Nick loves to read science fiction, general nonfiction, classic and new literature, and queer lit of any kind (including nonfiction). He is an avid listener of audiobooks and loves using Libro.fm. (He'll try his best to make you love it too.) Between books, he tries to perfect his latte art.
A true classic! In this beautiful story, an unnamed narrator recalls her life living in a
mansion with her new husband, Maxim de Winter, while he mourns the death of his
previous wife, Rebecca. Told in purple prose, this chilling story not only resonates with
the rise and fall of the British aristocracy, but brings you on a “ghost story” you didn’t
know you needed.
This book traces the receipts of slaveholder wealth coming to Minnesota and how
Minnesotans capitalized off money from slavery. In this beautifully researched and
presented book, there are so many sections to consider as we relearn how to spend our
(and perhaps receive others’) capital in productive and beneficial ways. Highly
recommend for every Minnesotan!
An American classic that isn’t written by a man! I like to describe this book as the poor,
American version of Downton Abbey, where we experience the early 20 th century in New
York City through the eyes of a little girl growing up into society. Told in captured
narratives, this book rises and falls like episodes in a season of TV shows. I’m still just
captured by the visual at the beginning of the novel, where a tree, against all adversity,
can thrive by growing up fire escape scaffolding and flourish.
From her store, Klara observes the world, longing to find a home. As an Artificial Friend (read robotic friend), she has an unmatched skill to perceive the world around her. In true literary science fiction fashion, Ishiguro shows us what it means to learn through observation and what it takes for us to defend and heal the ones we love. 5 stars!
Debut novel by non-binary, BIPOC author, whose main character in this novel is also queer. In an Ark-stereotype of science fiction, this book is about the search for home and self in an ever-oppressive society. Absolutely loved it!
Looking for a new queer memoir? Look no further! This challenging take on faith, identity, and queerness showed me that regardless of how we identify, we all search for understanding unabashedly by our faith. I loved this journey and I hope you do too!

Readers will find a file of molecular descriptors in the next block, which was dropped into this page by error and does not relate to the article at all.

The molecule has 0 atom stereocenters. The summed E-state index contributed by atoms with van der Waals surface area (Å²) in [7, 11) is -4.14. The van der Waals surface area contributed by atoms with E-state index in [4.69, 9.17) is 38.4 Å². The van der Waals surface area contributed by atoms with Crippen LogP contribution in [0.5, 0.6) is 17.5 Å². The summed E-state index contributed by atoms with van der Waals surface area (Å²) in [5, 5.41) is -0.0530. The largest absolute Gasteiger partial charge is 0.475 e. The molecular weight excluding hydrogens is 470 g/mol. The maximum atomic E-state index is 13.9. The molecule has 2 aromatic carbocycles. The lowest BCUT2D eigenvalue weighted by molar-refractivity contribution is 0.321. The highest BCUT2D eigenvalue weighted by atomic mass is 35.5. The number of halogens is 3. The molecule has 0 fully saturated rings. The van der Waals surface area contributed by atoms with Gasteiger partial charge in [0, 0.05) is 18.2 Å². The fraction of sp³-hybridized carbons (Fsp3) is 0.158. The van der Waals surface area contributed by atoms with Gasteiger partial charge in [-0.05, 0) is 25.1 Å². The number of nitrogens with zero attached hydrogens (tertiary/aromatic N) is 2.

A beautiful story through the throws of the Great Depression, the Dust Bowl, and the American experience in the 1930s. It hearkens to our American experience in the 2020s, and I've never seen such a timely historical fiction that we all needed!
1964 Pulitzer Prize winner! One of the most important messages we need to hear today. Richard Hofstadter chronicles the confrontation to intellectuals from the New World of America to the early 60s. Cannot recommend this book enough for those seeking clarity on January 16th, 2021.
This beautiful book follows a first-generation Vietnamese American boy navigating coming out to his parents. The use of color, mythology, and multiple viewpoints makes this a must read local author. Please read this!
I read this book about once a year to remind me to stay open to new ideas. Alice's adventures are a classic for good reason. Its impact on mondern so iety is still astounding!
A beautiful new science fiction told with poetic prose, mastered narration, and mythical characters. 10/10! One of my favorites this year.
I've listened to and read this book because the impact of this message spreads generations. Not only does Brown introduce systematic problems, she offers solutions proposed by current officials then offers up her own advice. Please read this.
A beautiful reflection on our relationships with food, medicine, and family, as told by a daughter cooking for her ailing mother.
In a world where peppers are an illegal substance, a woman is destined to discover the secrets of capsacin. A brilliant discussion on family, social expectations, and the role law plays in our social life.
Join Bell adventuring his home, Mars! As he learns about rules to follow (and which rules he can break) disaster hits the settlement, and Bell and his family of children are the only ones to break the rules to survive. Includes adventure, technology, death, illness, and general shenanigans.